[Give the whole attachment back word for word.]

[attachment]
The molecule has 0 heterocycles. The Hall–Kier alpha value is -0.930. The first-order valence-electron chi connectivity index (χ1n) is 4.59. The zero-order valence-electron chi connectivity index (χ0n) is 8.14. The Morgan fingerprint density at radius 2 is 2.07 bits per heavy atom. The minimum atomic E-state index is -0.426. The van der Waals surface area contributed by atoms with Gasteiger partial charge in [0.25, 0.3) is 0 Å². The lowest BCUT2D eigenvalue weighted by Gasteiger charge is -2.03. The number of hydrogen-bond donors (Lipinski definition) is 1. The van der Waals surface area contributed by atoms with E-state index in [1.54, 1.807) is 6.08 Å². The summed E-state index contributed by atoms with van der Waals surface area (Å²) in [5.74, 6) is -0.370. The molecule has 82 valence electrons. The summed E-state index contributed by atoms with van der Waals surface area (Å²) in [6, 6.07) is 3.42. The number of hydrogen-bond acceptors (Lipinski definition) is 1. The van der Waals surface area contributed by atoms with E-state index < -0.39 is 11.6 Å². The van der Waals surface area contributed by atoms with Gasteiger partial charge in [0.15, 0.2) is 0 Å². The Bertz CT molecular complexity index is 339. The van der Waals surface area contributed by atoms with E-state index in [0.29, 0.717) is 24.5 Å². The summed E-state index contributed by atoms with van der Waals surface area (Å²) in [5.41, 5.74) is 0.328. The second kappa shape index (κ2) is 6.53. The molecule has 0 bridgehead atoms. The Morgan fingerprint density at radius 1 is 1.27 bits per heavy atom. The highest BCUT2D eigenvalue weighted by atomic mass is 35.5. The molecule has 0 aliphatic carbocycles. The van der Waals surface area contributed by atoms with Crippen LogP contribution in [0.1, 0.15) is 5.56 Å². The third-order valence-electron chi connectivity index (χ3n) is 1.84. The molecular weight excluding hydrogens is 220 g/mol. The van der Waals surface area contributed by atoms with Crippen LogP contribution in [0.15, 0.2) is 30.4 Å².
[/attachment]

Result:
The molecule has 0 heterocycles. The Hall–Kier alpha value is -0.930. The first-order valence-electron chi connectivity index (χ1n) is 4.59. The zero-order valence-electron chi connectivity index (χ0n) is 8.14. The Morgan fingerprint density at radius 2 is 2.07 bits per heavy atom. The minimum atomic E-state index is -0.426. The van der Waals surface area contributed by atoms with Gasteiger partial charge in [0.25, 0.3) is 0 Å². The lowest BCUT2D eigenvalue weighted by Gasteiger charge is -2.03. The number of hydrogen-bond donors (Lipinski definition) is 1. The van der Waals surface area contributed by atoms with E-state index in [1.54, 1.807) is 6.08 Å². The summed E-state index contributed by atoms with van der Waals surface area (Å²) in [5.74, 6) is -0.370. The molecule has 82 valence electrons. The summed E-state index contributed by atoms with van der Waals surface area (Å²) in [6, 6.07) is 3.42. The number of hydrogen-bond acceptors (Lipinski definition) is 1. The van der Waals surface area contributed by atoms with E-state index < -0.39 is 11.6 Å². The van der Waals surface area contributed by atoms with Gasteiger partial charge in [0.15, 0.2) is 0 Å². The Bertz CT molecular complexity index is 339. The van der Waals surface area contributed by atoms with E-state index in [0.29, 0.717) is 24.5 Å². The summed E-state index contributed by atoms with van der Waals surface area (Å²) in [5.41, 5.74) is 0.328. The second kappa shape index (κ2) is 6.53. The molecule has 0 bridgehead atoms. The Morgan fingerprint density at radius 1 is 1.27 bits per heavy atom. The highest BCUT2D eigenvalue weighted by atomic mass is 35.5. The molecule has 0 aliphatic carbocycles. The van der Waals surface area contributed by atoms with Crippen LogP contribution in [0.1, 0.15) is 5.56 Å². The third-order valence-electron chi connectivity index (χ3n) is 1.84. The molecular weight excluding hydrogens is 220 g/mol. The van der Waals surface area contributed by atoms with Crippen LogP contribution in [0.15, 0.2) is 30.4 Å².